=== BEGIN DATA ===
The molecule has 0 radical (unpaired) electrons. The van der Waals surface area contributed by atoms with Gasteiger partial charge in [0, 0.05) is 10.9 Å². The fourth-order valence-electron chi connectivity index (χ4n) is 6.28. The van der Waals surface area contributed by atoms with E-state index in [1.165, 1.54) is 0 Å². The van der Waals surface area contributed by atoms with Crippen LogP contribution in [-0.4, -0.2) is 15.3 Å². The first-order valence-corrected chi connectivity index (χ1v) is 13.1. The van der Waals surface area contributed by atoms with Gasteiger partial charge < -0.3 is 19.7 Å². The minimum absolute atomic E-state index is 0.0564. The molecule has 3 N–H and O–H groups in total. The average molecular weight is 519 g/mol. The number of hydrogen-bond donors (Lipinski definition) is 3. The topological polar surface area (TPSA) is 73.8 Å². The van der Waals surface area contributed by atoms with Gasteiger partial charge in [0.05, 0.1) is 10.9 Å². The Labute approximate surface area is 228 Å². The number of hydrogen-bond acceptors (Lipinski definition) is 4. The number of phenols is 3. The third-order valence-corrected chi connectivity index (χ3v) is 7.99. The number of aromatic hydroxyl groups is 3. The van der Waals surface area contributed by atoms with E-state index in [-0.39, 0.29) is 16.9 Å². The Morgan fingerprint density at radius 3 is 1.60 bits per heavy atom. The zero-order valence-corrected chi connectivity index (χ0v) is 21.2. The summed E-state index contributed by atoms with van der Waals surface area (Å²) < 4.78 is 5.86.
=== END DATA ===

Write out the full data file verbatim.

The molecule has 0 radical (unpaired) electrons. The van der Waals surface area contributed by atoms with Gasteiger partial charge in [0, 0.05) is 10.9 Å². The fourth-order valence-electron chi connectivity index (χ4n) is 6.28. The van der Waals surface area contributed by atoms with E-state index in [1.165, 1.54) is 0 Å². The van der Waals surface area contributed by atoms with Crippen LogP contribution in [-0.4, -0.2) is 15.3 Å². The first-order valence-corrected chi connectivity index (χ1v) is 13.1. The van der Waals surface area contributed by atoms with Gasteiger partial charge < -0.3 is 19.7 Å². The minimum absolute atomic E-state index is 0.0564. The molecule has 3 N–H and O–H groups in total. The average molecular weight is 519 g/mol. The number of hydrogen-bond donors (Lipinski definition) is 3. The topological polar surface area (TPSA) is 73.8 Å². The van der Waals surface area contributed by atoms with Gasteiger partial charge in [0.05, 0.1) is 10.9 Å². The Labute approximate surface area is 228 Å². The number of hydrogen-bond acceptors (Lipinski definition) is 4. The number of phenols is 3. The third-order valence-corrected chi connectivity index (χ3v) is 7.99. The number of aromatic hydroxyl groups is 3. The van der Waals surface area contributed by atoms with E-state index in [-0.39, 0.29) is 16.9 Å². The Morgan fingerprint density at radius 3 is 1.60 bits per heavy atom. The zero-order valence-corrected chi connectivity index (χ0v) is 21.2. The summed E-state index contributed by atoms with van der Waals surface area (Å²) < 4.78 is 5.86.